At its upcoming high-level meeting to draft a course of action on how to pursue the global fight against HIV/AIDS in the coming years, the United Nations should press donor countries and those with high rates of infections to scale up their efforts toward slowing down the spread of the disease, The New York Times says in recent editorial.
“The battle to slow the global AIDS epidemic has made astonishing progress over the past decade, especially in countries whose survival as functioning societies had once seemed threatened,” the editorial reads. “The question is whether the momentum can be maintained at a time when donations are falling, the need for treatment is rising, and research suggests that with sufficient resources the epidemic could be stopped in its tracks.”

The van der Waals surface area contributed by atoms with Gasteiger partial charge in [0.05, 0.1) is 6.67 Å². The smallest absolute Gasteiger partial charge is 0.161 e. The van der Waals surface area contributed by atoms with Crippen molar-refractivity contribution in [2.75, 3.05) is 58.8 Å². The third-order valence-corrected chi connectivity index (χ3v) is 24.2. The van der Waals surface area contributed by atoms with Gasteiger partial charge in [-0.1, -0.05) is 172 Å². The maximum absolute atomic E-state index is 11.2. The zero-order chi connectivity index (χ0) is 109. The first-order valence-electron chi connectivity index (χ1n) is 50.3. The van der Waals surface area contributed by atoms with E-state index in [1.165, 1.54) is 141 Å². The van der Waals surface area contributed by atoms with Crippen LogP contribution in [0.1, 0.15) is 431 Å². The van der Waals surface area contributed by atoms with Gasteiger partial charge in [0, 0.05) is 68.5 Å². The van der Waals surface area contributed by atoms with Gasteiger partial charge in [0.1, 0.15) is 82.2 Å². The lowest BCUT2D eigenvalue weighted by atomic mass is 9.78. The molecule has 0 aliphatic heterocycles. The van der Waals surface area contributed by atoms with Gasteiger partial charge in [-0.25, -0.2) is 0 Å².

The newspaper notes that despite the gains made by the international community, including a drop in the annual rate of new HIV cases by 25 percent in the last 10 years, a lot of pressing challenges remain. There are still millions of people who cannot access treatment despite being qualified for it, NYT says. It adds that at the same time, donor contributions have largely declined.
The United Nations “needs to press donor countries, and those with high infection rates, to do more, not less, for this life-or-death fight,” the newspaper argues.
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